When I saw the turtle, it was attempting to squeeze under a low-clearance branch on a vector perpendicular to the steepest elevation gradient. I approached daintily, still in this early stage of my encounter not totally sure of the ID or much about its ecology. For a while it stayed put, sizing me up—and I switched lenses to a telephoto 70-300 mm. (In hindsight, this may not have been the smartest decision, but I didn’t feel the scene befitted a wide-angle, and I still am saving for my next autofocus macro lens.) With me ducking in and out to try to get cell phone shots for ID, the turtle turned right around and headed in the opposite direction. This was alarming to me on a couple of different fronts. Firstly, and most selfishly, the turtle was headed to a place where essentially the photo chase would be over. There was no easy vantage point toward his direction of movement, and the vegetation was much thicker on the other side of a shallow ravine I would have had to circumnavigate. Second, I was concerned that my presence could have altered its route to wherever it was headed, and that this alternate route (seemingly downhill) was more treacherous—or worse yet, implausible, costing this potentially rare species crucial energy. It was at this moment that I thought, I must admit, due to both of these reasons that I might try to move the turtle back where it was originally headed. As I got closer and touched its shell, the wood turtle head re-emerged and it hissed vehemently at me. I thought, “fair enough,” and decided to let the turtle figure it out on its own, not knowing enough about their behavior to know the degree to which I was stressing it out. I backed way off, and this is where the encounter gets really magical—which perhaps has broader lessons for letting ‘nature’ be.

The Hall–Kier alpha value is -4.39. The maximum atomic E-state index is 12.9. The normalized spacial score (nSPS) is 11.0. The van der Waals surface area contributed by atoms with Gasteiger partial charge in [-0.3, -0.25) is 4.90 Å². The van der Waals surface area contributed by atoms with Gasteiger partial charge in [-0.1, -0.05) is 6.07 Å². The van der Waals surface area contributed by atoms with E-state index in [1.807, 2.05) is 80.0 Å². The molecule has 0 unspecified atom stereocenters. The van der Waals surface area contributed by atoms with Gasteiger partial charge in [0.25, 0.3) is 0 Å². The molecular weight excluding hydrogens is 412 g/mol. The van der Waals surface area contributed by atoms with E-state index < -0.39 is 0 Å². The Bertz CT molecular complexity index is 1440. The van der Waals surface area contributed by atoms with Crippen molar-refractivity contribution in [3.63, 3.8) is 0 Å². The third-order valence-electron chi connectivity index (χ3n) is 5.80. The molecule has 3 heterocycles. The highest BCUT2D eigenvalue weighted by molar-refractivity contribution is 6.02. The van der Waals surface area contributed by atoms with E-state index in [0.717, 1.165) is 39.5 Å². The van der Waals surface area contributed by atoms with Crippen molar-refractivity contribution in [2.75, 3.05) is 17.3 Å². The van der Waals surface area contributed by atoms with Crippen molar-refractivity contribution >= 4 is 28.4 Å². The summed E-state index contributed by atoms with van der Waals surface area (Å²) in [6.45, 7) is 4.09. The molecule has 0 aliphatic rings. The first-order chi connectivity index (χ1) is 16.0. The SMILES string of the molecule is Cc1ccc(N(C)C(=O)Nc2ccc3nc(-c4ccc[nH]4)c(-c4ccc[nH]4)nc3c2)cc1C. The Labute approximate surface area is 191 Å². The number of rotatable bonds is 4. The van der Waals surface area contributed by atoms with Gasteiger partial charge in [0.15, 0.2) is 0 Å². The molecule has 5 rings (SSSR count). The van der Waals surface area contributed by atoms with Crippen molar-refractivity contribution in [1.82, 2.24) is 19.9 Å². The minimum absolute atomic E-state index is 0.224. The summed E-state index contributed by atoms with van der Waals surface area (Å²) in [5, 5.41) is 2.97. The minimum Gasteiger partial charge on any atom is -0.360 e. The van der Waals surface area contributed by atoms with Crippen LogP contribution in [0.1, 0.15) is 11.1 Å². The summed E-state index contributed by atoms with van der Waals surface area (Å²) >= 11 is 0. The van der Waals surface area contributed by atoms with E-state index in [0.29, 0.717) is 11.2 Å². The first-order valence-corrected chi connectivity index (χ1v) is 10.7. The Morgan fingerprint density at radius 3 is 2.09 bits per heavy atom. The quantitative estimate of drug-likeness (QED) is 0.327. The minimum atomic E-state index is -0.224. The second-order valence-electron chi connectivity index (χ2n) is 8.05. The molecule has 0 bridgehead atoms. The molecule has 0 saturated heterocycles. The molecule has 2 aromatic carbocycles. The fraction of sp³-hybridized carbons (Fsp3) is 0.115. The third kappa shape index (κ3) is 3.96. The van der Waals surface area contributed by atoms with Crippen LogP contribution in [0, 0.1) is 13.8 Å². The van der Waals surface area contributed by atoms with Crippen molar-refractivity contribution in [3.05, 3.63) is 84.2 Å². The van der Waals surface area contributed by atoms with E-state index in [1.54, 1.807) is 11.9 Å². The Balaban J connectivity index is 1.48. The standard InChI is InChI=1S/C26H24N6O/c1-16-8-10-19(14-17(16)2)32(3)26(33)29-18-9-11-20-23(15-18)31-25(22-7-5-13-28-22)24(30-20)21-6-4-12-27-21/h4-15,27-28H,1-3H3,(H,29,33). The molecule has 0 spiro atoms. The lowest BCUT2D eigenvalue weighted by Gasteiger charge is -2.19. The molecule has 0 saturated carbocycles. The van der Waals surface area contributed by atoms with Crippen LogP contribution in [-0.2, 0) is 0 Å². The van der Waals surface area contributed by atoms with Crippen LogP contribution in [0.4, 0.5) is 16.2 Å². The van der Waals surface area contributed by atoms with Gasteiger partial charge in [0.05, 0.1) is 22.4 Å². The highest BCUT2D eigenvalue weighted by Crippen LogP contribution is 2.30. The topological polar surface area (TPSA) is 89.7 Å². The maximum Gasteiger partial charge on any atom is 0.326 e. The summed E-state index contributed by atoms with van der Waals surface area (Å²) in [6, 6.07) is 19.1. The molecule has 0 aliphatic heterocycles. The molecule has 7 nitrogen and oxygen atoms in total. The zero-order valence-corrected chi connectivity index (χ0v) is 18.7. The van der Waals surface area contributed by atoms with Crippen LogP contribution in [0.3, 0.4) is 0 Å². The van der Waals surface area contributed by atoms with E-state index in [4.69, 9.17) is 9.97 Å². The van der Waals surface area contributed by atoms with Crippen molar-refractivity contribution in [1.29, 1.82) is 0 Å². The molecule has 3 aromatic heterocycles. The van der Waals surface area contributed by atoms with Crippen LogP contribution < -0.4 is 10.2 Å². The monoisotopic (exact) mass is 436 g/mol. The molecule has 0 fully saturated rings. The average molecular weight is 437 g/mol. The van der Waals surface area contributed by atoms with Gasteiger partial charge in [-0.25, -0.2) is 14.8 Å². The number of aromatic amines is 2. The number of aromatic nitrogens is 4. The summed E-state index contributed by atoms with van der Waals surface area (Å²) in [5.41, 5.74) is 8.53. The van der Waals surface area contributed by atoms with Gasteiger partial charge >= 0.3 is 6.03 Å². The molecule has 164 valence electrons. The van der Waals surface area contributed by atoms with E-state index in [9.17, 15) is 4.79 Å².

I was amazed next, that the turtle, at this point without prompting, actually did turn around and wandered back the way I had originally witnessed it heading. Now with my telephoto, my strategy was to be downslope of it, and as such, still be at eye-level to achieve more engaging shots. As it turned out, though, the light was so dim at 300mm that many of my images are quite grainy, given the high ISO needed to freeze the turtle when walking (thankfully noise-reduction software saved the day). As time wore on, the turtle seemed very used to my presence, especially when I held still, crouching, a good ways off. The turtle moved on a slalom route to and fro, moving down the hillslope, pausing multiple times for a ‘snack.’ I saw it stomp and unearth multiple worms to crunch with its bill to provide it with energy for its next journey—a behavior apparently unique to this species from my reading this week (see pictures of this behavior below).